Wagering on sports has been big for the Atlantic City casinos, as well as their partners, and it has also been a big benefit for the state of New Jersey with the taxes on gambling. In just over one year, New Jersey sportsbooks have collected in excess of $3 billion in bets, generated $284.6 million in revenue and delivered over $36 million in taxes to the state.
However, while casino operators in Trenton and the host cities of the state’s two racetracks have enjoyed obvious financial benefits from betting taxes, that has not been the case for Atlantic City. Local officials think that should change.
“In 14 months, New Jersey has overtaken Las Vegas as the no.1 sports betting destination, and a lot of it has to with the success of Atlantic City and online,” said Marty Small Jr., mayor of Atlantic City.
“But we don’t get one penny… That’s unacceptable.”
He wants an additional tariff on sports betting for Atlantic City in order for the money to be used for tax relief.
“My first and foremost goal, as it was as council president and will continue to be as mayor, is more rateables for the city and more revenue streams to offset our taxes.”
Different deal for NJ racetracks
Unlike East Rutherford in Bergen County or Oceanport in Monmouth County, which is where the Meadowlands and Monmouth Park racetracks are located respectively, Atlantic City does not get any money in taxes from sports betting. After New Jersey’s sports wagering regulations and tax laws were passed last year, the state’s lawmakers proposed another piece of legislation, A4230, that would levy an additional tax on revenue derived from sports betting. Both chambers of government approved A4230, while Governor Phil Murphy vetoed the first bill and signed the new legislation into law in October 2018.
According to the bill, there is an additional tax of 1.25% derived from a casino or sports betting locale in Atlantic City that goes to the Casino Reinvestment Development Authority (CRDA) for Atlantic City “marketing and promotion”. At the same time, East Rutherford and Oceanport collect a 0.75% tax and their counties get 0.5%. The bill states the money is for “economic development purposes, which shall include, but not be limited to, improvements to: transportation and infrastructure, tourism, public safety, and properties located on or near the racetrack”.
Since sports betting in New Jersey became legal in 2018, the CRDA has received $1.14 million in tax revenue and racetrack beneficiaries have pocketed $1.4 million. This data came from the New Jersey Division of Gaming Enforcement (DGE). Mayor Small made the point that Atlantic City officials are “ecstatic” about the “excitement and energy” which has come from legal sports wagering and want the gaming industry in Atlantic City to be a profitable one. However, he and other AC officials believe Atlantic City should get more financial benefits.
Atlantic City assemblymen John Armato and Vince Mazzeo voted for the tax legislation for sports wagering, and Armato stated, “Money generated in Atlantic City needs to stay in Atlantic City.”
Legislative action would have to be taken in order to change how the taxes generated from sports betting would be distributed. Armato and Mazzeo have said that although they have not addressed the issue as of yet with city officials, they have both expressed interest in looking into options in how the revenue derived from the taxes should be used.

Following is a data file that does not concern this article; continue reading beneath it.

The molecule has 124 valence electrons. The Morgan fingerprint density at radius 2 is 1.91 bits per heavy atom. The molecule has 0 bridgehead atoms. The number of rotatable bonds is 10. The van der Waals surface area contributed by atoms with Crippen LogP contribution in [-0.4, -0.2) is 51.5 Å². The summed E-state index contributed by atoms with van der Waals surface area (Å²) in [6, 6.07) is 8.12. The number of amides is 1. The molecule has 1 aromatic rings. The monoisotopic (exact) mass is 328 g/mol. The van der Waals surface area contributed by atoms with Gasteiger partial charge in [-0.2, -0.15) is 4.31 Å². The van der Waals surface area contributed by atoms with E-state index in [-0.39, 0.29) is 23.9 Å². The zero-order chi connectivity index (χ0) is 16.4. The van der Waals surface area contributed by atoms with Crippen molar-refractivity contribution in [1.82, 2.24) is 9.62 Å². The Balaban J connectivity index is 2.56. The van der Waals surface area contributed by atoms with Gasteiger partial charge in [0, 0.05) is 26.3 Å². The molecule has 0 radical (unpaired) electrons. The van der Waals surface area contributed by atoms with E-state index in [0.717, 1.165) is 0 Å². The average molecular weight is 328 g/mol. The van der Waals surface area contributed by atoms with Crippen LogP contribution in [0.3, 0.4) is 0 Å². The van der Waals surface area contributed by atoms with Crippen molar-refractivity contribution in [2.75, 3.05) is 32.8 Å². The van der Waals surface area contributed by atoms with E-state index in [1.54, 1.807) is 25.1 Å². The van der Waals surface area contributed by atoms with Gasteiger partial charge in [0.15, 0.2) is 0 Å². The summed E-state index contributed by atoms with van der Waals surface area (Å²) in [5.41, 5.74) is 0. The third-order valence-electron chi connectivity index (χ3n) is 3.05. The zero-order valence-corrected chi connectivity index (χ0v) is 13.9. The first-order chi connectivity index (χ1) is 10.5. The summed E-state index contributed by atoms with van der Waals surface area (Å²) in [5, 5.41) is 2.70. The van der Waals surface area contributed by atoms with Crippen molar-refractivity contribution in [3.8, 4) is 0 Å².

“In theory, it’s good to have advertising dollars for Atlantic City because it increases visitation, which, in turn, gets more people to spend money in Atlantic City,” said Mazzeo.
“But, we need to be looking at long-term sustainability, and we’re certainly open to ideas for long-term property tax relief.”
Lack of trust in AC casino industry
The New Jersey tax distribution from sports wagering is unique, especially when compared to nearby states. For example, in Pennsylvania some of the tax rate of 36% is given to counties as well as host municipalities. The rate is 10% in New York with counties and host municipalities getting a part of that directly.
Industry experts have weighed in how Atlantic City differs from other cities that get a slice of the sports betting pie. Michael Pollock, who is the Spectrum Gaming Group managing director, believes the reluctance of New Jersey to give AC some of the revenue coming from gaming is a “function of the history between the state and city”.
He added, “There has never been a great deal of confidence in the municipal government of Atlantic City to effectively manage its finances.”
According to Dustin Gouker, one of the leading PlayNJ.com sports betting analysts, as “an outside observer” it looks as if New Jersey does not have trust in Atlantic City.
“I’m not aware of another state that handles a jurisdiction with kid gloves. I would be frustrated if I was someone who lived or worked in Atlantic City,” he said.
NJ assemblyman John Burzichelli, one of the primary sponsors of the sports wagering tax bill, has stated that the legislation does not show how New Jersey sees the ability of Atlantic City to manage its money. He said other cities that get a percentage of the taxes from sports betting don’t have the authority for redevelopment that Atlantic City has with the CRDA.
Burzichelli said, “Atlantic City is different. The tax is getting to Atlantic City, it’s just going through the Casino Reinvestment Development Authority.”